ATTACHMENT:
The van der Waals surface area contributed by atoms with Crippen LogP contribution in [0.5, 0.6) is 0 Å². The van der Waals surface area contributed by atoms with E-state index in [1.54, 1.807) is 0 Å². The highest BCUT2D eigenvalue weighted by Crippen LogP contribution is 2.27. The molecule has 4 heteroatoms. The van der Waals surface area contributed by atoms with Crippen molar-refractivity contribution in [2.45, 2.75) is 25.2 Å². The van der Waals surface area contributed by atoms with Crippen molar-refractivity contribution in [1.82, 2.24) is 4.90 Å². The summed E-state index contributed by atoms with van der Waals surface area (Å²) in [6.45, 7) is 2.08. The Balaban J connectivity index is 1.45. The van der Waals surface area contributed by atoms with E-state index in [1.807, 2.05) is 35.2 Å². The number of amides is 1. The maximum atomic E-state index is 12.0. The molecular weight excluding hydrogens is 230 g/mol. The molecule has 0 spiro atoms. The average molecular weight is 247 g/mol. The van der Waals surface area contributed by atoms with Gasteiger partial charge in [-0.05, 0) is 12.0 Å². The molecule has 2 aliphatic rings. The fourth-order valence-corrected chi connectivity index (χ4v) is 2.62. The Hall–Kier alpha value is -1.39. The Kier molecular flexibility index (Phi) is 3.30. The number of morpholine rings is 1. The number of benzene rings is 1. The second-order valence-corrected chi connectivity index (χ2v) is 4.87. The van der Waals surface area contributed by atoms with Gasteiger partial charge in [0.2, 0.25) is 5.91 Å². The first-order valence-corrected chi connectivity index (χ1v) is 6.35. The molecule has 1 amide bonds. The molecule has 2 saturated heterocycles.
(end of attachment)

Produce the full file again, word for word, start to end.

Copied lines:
The van der Waals surface area contributed by atoms with Crippen LogP contribution in [0.5, 0.6) is 0 Å². The van der Waals surface area contributed by atoms with E-state index in [1.54, 1.807) is 0 Å². The highest BCUT2D eigenvalue weighted by Crippen LogP contribution is 2.27. The molecule has 4 heteroatoms. The van der Waals surface area contributed by atoms with Crippen molar-refractivity contribution in [2.45, 2.75) is 25.2 Å². The van der Waals surface area contributed by atoms with Crippen molar-refractivity contribution in [1.82, 2.24) is 4.90 Å². The summed E-state index contributed by atoms with van der Waals surface area (Å²) in [6.45, 7) is 2.08. The Balaban J connectivity index is 1.45. The van der Waals surface area contributed by atoms with E-state index in [1.807, 2.05) is 35.2 Å². The number of amides is 1. The maximum atomic E-state index is 12.0. The molecular weight excluding hydrogens is 230 g/mol. The molecule has 0 spiro atoms. The average molecular weight is 247 g/mol. The van der Waals surface area contributed by atoms with Gasteiger partial charge in [-0.05, 0) is 12.0 Å². The molecule has 2 aliphatic rings. The fourth-order valence-corrected chi connectivity index (χ4v) is 2.62. The Hall–Kier alpha value is -1.39. The Kier molecular flexibility index (Phi) is 3.30. The number of morpholine rings is 1. The number of benzene rings is 1. The second-order valence-corrected chi connectivity index (χ2v) is 4.87. The van der Waals surface area contributed by atoms with Gasteiger partial charge in [0.2, 0.25) is 5.91 Å². The first-order valence-corrected chi connectivity index (χ1v) is 6.35. The molecule has 1 amide bonds. The molecule has 2 saturated heterocycles.